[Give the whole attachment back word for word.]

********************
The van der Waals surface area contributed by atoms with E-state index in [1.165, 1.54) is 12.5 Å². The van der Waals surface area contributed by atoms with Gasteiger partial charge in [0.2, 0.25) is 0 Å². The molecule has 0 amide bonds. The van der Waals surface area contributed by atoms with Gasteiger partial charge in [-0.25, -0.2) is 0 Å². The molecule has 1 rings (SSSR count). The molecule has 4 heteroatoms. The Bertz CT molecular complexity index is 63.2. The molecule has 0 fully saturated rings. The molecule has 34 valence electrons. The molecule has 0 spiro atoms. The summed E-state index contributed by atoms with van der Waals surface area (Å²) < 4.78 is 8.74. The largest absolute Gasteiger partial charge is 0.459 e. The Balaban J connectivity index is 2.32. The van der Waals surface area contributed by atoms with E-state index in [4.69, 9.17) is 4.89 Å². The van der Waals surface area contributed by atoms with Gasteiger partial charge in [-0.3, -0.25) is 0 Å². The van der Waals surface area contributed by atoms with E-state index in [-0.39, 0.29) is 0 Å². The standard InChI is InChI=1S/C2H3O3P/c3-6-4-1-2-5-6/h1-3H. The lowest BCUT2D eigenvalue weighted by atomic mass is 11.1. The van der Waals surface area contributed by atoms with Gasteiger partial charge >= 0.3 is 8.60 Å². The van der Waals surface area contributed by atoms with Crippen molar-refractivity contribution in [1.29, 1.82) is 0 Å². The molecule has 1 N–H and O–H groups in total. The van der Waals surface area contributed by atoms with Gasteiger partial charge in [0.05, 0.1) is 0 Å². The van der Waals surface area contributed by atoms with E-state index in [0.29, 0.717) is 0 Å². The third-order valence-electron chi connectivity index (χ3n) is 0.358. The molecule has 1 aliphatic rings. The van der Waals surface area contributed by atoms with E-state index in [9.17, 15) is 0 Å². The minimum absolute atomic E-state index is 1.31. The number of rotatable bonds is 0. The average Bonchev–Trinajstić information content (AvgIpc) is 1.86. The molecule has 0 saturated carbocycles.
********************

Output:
The van der Waals surface area contributed by atoms with E-state index in [1.165, 1.54) is 12.5 Å². The van der Waals surface area contributed by atoms with Gasteiger partial charge in [0.2, 0.25) is 0 Å². The molecule has 0 amide bonds. The van der Waals surface area contributed by atoms with Gasteiger partial charge in [-0.25, -0.2) is 0 Å². The molecule has 1 rings (SSSR count). The molecule has 4 heteroatoms. The Bertz CT molecular complexity index is 63.2. The molecule has 0 fully saturated rings. The molecule has 34 valence electrons. The molecule has 0 spiro atoms. The summed E-state index contributed by atoms with van der Waals surface area (Å²) < 4.78 is 8.74. The largest absolute Gasteiger partial charge is 0.459 e. The Balaban J connectivity index is 2.32. The van der Waals surface area contributed by atoms with E-state index in [4.69, 9.17) is 4.89 Å². The van der Waals surface area contributed by atoms with Gasteiger partial charge in [-0.3, -0.25) is 0 Å². The van der Waals surface area contributed by atoms with E-state index in [-0.39, 0.29) is 0 Å². The standard InChI is InChI=1S/C2H3O3P/c3-6-4-1-2-5-6/h1-3H. The lowest BCUT2D eigenvalue weighted by atomic mass is 11.1. The van der Waals surface area contributed by atoms with Gasteiger partial charge >= 0.3 is 8.60 Å². The van der Waals surface area contributed by atoms with Crippen molar-refractivity contribution in [1.29, 1.82) is 0 Å². The molecule has 1 N–H and O–H groups in total. The van der Waals surface area contributed by atoms with Gasteiger partial charge in [0.05, 0.1) is 0 Å². The van der Waals surface area contributed by atoms with E-state index in [0.29, 0.717) is 0 Å². The third-order valence-electron chi connectivity index (χ3n) is 0.358. The molecule has 1 aliphatic rings. The van der Waals surface area contributed by atoms with E-state index in [9.17, 15) is 0 Å². The minimum absolute atomic E-state index is 1.31. The number of rotatable bonds is 0. The average Bonchev–Trinajstić information content (AvgIpc) is 1.86. The molecule has 0 saturated carbocycles.